Forensics: The need for a criminal database

By Avril Eyewu-Edero

Nigeria is the most populous African nation with about 180million people. With this figure comes a huge amount of crime, because people are from different social, religious and financial backgrounds.

A huge population makes tracking criminals more difficult and therefore the whole concept of creating a criminal database is essential to aid the criminal justice system.

A criminal database keeps a record of a person’s identity profile such as DNA profile or Fingerprint record. This database can be used to check if a stored profile matches the perpetrator of a crime whose DNA or fingerprint was found at a crime scene.

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Now the question is, how do you populate a criminal database?

Different countries have different means of populating their criminal database. In the United Kingdom for example, they have the National DNA Database (NDNAD), which was created in 1995.

The database is populated by collecting DNA samples and retain the profile compulsorily if the person is convicted of a recordable crime, those not charged or found guilty are not added to the database.

This is a similar pattern and globally acceptable ethical and legal method of populating criminal databases in many countries.

I often hear a lot of people here in Nigeria saying why can’t we use the BVN, Passport and national identity record to populate a Criminal database. Ethically, this is wrong.

It is expected that an individual’s DNA or fingerprint profile should be added to a criminal database only if they have committed a crime. I personally wouldn’t want my profile on a criminal database, if I haven’t committed any crime.

I understand that it can spring up a moral confusion as people expect that a criminal shouldn’t be spared and the safest way for everyone is to transfer fingerprints record to a criminal database for an easy conviction.

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And it feels right thinking you can just get a person’s fingerprint or DNA record from other domains and convict them with this, but with a good lawyer and a judge grounded in Forensics, this wouldn’t be a tenable evidence in court as it is an invasion of privacy of their confidential record unrelated to a crime incident.

The common fingerprint database system used globally is called the Automated Fingerprint Identification System (AFIS) which uses digital technology to obtain, store and analyze fingerprint data.

So, when someone has been arrested and convicted of any offense, their fingerprint could be collected and added to the AFIS. Also, fingerprints collected from a crime scene and unmatched to any individual could also be collected and added in anticipation that the perpetrator’s fingerprint would end up on the AFIS in an unrelated case, and this can be used to link them to the crime.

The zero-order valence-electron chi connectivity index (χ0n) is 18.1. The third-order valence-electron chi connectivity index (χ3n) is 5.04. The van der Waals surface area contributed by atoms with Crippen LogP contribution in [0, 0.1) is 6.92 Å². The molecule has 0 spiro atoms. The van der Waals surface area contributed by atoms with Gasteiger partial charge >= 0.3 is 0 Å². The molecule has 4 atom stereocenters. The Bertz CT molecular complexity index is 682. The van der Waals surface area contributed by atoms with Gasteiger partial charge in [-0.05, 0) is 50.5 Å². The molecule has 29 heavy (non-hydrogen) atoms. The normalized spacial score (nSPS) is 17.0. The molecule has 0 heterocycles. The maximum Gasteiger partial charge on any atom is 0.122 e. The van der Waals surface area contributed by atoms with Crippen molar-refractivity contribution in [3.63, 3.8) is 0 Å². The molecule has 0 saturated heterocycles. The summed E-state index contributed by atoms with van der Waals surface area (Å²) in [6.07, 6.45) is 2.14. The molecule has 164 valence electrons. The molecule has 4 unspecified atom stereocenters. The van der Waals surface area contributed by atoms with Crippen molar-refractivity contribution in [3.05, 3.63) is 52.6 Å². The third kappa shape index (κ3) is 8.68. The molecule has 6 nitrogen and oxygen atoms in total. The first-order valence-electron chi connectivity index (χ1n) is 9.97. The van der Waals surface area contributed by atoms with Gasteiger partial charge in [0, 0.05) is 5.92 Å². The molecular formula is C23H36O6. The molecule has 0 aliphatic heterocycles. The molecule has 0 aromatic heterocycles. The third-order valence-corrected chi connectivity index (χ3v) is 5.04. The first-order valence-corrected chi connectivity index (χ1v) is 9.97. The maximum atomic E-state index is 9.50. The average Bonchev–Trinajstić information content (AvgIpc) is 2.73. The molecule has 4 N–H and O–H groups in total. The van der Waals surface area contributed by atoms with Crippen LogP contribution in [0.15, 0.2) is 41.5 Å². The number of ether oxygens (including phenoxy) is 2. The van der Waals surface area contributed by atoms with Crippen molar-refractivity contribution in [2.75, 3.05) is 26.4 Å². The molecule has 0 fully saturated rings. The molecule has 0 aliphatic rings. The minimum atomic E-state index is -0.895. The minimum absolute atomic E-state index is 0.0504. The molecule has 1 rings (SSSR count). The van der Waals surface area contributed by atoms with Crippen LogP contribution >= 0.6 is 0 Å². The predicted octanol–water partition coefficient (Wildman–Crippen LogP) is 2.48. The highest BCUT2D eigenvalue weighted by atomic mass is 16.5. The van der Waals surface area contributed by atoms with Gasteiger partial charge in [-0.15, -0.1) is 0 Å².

It is always best to develop a database using a legal means such as obtaining the sample for minimal crimes, to avoid legal issues that would render the evidence inadmissible and to avoid ethical and human rights issues.

A criminal database is not only useful in solving crimes that have just happened but can be used to solve cold cases. Cold cases are crimes that occurred previously, but the perpetrator wasn’t identified.

Adding the perpetrator to the database in an unrelated case can lead to an unexpected match between the perpetrator’s DNA profile and DNA profile obtained from the crime scene, this is called a cold hit.

If we want a database in Nigeria, we have to start now, so that in the next 20 years, we will have a moderately populated database.

Developed countries like the United Kingdom are still building their database, as of 2016, they had just 5.86million people out of over 66 million of their citizens on their DNA database.

Having this structure in place is an expensive process as forensics is not cheap, I mean, those of us in the department of Forensic science in the University I attended, London South Bank University paid a little more school fees because of the forensic supplies we had to use but Lagos state has started a precedent by establishing a DNA laboratory, the next good step would be to create a law that would aid the collection of DNA samples from convicted criminals and add them to the database or any other means of collection they find appropriate, but this needs to be incorporated in the law.

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The law enforcement then needs to be trained on crime scene management and evidence collection. Then the center for the Database can be set up to work in liaison with the police and the Laboratory. Then the process begins.

It sounds cumbersome, but it really isn’t, the only expensive part of the process is the DNA analysis. A fingerprint database is less expensive but just as useful.

With the right political will, this can be obtainable to make the criminal justice system more robust and effective.

vanguard

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